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Slingshots and Slings - Wayne L. Carter

From a historical perspective, the sling preceded the slingshot, but for me it was the other way around. I had a homemade slingshot a long time before a sling. I cannot remember who introduced the sling to me, though perhaps the deed was handled by some of my cousins or by boys in my neighborhood.

Slingshots were easy to make using simple tools and readily available materials. A small tree limb with a Y-shaped branch would form the handle and arms of the slingshot and could be carved crudely or handsomely, depending upon one's skill. A small patch of leather was needed to hold the projectile or ammunition being shot, and such a piece of leather could be formed from the tongue of an old pair of leather shoes. The only other critical piece needed was the rubber bands that connected the leather pouch to each arm of the slingshot, and since those were the days when automotive tires required rubber inner tubes, the availability of used inner tubes was high.

While not every family saved old inner tubes, enough folks did to allow plenty of material for plenty of slingshots. Once the rubber strips were cut and tied to the arms of the slingshot and to the leather pouch, a youngster was ready for hours of fun. A few fortunate youngsters might have had access to steel ball bearings to shoot in their slingshots, but most of us country boys used "gravel rocks."

Slingshots are not much fun to shoot, unless they are targeted at something. In my neighborhood, tin cans, cats, birds, and some dogs made for interesting shooting. I don't recall ever hitting a living thing with a slingshot, but I had plenty of fun trying.

A sling is a less complicated device than a slingshot. Like the slingshot, it has a leather pouch to hold the projectile, but its power is not derived from stretched rubber bands. The sling is basically a pouch centered between two cords or narrow strips of leather. Swung rapidly overhead or alongside the user, centrifugal forces provide the sling its power, and that power can be lethal.

Though the sling is a simple weapon, it was made famous in the battle between David and Goliath of Biblical fame. In the days that I attempted to harness the power of the sling, I never developed the skills mentioned by David as he defended his abilities to slay the lion and the bear with a sling. With my skills, I don't think I could have come close to wounding either beast, let alone burying a stone in the forehead of a giant on my first attempt. However, as surely as the Lord was with David when he battled the Philistine giant, he was with this writer many years ago involving an incident with a sling.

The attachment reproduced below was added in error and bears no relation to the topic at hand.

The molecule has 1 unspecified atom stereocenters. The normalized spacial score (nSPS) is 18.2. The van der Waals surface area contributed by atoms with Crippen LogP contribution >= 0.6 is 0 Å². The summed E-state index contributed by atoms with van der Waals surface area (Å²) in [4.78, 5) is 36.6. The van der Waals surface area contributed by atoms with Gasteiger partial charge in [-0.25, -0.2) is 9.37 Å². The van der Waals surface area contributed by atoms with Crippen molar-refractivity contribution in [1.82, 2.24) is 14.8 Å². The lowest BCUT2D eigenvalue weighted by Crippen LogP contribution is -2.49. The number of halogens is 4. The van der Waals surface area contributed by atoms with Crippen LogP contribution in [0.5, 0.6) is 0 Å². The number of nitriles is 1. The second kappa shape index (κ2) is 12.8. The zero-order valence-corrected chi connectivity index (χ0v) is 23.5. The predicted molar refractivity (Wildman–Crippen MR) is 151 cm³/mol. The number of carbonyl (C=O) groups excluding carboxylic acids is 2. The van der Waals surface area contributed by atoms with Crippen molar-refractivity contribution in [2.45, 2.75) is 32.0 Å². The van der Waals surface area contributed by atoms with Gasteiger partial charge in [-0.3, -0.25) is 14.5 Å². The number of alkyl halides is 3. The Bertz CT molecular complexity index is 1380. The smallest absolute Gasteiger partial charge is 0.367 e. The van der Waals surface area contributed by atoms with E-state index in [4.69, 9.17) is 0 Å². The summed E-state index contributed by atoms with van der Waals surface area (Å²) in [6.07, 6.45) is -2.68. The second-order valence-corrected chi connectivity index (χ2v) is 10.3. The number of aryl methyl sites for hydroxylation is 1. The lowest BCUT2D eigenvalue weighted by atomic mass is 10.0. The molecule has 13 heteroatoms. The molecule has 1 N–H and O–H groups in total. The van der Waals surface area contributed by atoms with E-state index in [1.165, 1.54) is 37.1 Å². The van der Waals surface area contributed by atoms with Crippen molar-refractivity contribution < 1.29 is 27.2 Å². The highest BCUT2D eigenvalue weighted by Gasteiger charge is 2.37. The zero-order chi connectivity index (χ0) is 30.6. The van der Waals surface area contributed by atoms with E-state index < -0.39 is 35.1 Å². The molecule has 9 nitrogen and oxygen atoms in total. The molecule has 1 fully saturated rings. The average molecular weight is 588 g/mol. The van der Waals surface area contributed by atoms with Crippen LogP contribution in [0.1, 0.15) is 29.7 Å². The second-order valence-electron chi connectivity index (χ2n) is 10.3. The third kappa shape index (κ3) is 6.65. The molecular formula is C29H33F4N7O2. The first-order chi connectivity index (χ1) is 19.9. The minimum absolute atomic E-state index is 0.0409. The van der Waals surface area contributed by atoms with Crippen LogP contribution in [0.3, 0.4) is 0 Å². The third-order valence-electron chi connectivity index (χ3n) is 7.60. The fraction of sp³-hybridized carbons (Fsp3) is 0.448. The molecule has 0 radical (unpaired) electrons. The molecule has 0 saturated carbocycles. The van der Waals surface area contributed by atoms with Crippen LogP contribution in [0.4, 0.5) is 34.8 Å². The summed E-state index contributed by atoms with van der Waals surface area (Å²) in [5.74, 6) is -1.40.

I would have been around the age of twelve or thirteen at the time. The incident happened as Keith Gillespie and I were honing our respective "slinging" skills. I was in a neighbor's yard, slightly in an uphill line from where Keith stood on the street below. The lines of his sling became tangled as he released one of them to send his rock flying. His intended target was in a direction away from both of us. The rock was errantly hurled directly toward me with blinding speed. I'm not sure I saw it coming, but I felt it as it struck my chin. It hit with a thud, and I still remember it took a minute or so for me to feel the pain, as though the nerves in my face were too stunned to transmit the signals to my brain.

I also remember being scared I would have a disfiguring scar. It was not that I had a pretty face, but with all the other insecurities of my early pubescent years, I didn't want to be nicknamed "scar face," too. Fortunately, the facial cut produced was less than a half-inch, and the ensuing scar slowly slipped below my chin as I grew. No one ever had reason to call me "scar face," and as far as I can remember, I never truthfully explained to Mom how I cut my chin.

Mom was fortunate to have raised my older brother past his first few years, as he was prone toward self-inflicted injury, and her fretting over "Freddie" would carry over into the lives of all four of her children. Had Mom known about the "sling-thing," she'd have worried herself sick, and, thereafter, every time I wanted to play somewhere I would have been warned about the deadly potential of slings and would probably have been prevented from participating in a lot of boyhood outings.

I may not have had much sense in my youth, but I had enough to know I was lucky. I came out of the sling incident smelling like a rose. I could have easily lost an eye, a few of my permanent teeth, or my life, for that matter. I did not realize it at the time, but I have come to acknowledge my luck was not really luck at all. Rather it was something akin to divine intervention, or perhaps it was intervention by an angelic being that thwarted the course of a rock that might have otherwise produced a disaster in my life. You have the right to believe differently, but that's my story, and I'm sticking to it.


- Wayne L. Carter


© 2007